Connors and Iraklis shared a knowing glance. "Could it be your wrestling with the problem of the 'decay rate algorithm?'" Connors asked. "That's remained one of our biggest obstacles in applying transgenesis en vivo, or to live patients. We are able to apply and blend limited transgene information, but inevitably the host DNA defeats and destroys the alien DNA, causing harm to the patient." An image of a photo of Norman Osborne, with his unnaturally bulbous features flashed through Tom's mind. "We've tried it on test subjects before. Best-case scenario, the superior genetic qualities wear off in time, and the subject is left no worse for wear than before. But there are catastrophic possibilities, so we haven't tested extensively and are still grappling with this equation to unlock the full regenerative possibilities. Well keep working, young man, and we'll all pray for a breakthrough."
Tom returned to the lab. He was seriously out of his depth. He considered emailing Beaker, his old college roommate who was a whiz with algorithms, but that would only land him in hot water because of the intellectual security at Oscorp, not to mention their military contracts that they sometimes worked on. One by one the other interns retired for the night, and then Tom was left alone. "I need something to recharge my brain." he said to the empty bullpen. Then an amusing thought occurred to him. He opened up his web browser and googled 'animal brains.' Maybe he could shoot himself up with animal DNA to refresh his mind. Or at least it was a funny diversion. Then his attention was captivated by a study scientists had done into jumping spiders' brains. It was fascinating. They relied on quick and efficient interaction between their tiny brains, eyes, and muscles instead of making spider webs.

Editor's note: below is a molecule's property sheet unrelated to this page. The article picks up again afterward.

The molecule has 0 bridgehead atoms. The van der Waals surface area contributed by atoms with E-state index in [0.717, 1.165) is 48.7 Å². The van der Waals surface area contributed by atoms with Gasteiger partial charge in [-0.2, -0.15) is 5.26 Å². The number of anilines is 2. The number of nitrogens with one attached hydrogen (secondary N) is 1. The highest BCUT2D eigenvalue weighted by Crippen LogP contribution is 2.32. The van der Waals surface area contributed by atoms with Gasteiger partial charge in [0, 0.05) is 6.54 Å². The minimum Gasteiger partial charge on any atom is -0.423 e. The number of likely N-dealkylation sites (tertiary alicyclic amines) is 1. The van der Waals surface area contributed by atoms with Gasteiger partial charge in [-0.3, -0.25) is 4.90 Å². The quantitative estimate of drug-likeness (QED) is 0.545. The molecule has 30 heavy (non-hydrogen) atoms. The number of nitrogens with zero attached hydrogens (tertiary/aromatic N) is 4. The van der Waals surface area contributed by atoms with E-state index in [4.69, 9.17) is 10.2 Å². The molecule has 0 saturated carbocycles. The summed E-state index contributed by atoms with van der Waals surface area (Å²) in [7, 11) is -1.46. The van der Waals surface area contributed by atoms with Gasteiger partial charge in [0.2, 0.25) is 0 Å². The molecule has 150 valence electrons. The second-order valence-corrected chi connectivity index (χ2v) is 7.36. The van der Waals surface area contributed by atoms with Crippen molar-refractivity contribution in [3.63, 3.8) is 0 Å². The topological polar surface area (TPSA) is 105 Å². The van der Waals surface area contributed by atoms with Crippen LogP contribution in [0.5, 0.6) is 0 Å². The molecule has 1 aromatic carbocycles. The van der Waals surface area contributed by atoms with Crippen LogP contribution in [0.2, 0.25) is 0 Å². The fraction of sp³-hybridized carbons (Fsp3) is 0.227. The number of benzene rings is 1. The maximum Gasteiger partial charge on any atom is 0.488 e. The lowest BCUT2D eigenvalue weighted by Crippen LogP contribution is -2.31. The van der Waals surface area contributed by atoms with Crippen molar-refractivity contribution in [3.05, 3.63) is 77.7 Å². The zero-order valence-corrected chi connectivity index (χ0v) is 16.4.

'I could analyze spider DNA without any kind of permit." thought Tom. He looked around the building, crawling around the atrium in the centre of the building where there were plenty of plants, and soon bingo! he caught some jumping spiders. Taking them back to the lab, he extracted their cells and analyzed their DNA. Tom worked with the DNA, applying the parts of the equation that he had, and finally extracting the elements of the DNA that he wanted relating to brain function. He also considered including the genes that would greatly increase his body's production of the proteins actin and myosin, which would allow his body to cope with the added stimuli of greatly enhanced cognitive abilities. Increased production of these motor proteins would probably have the side effect of increased strength, which would not be so bad, Tom mused to himself. He entered the equations and placed them into the DNA particle accelerators that they had in the lab, finally creating a serum.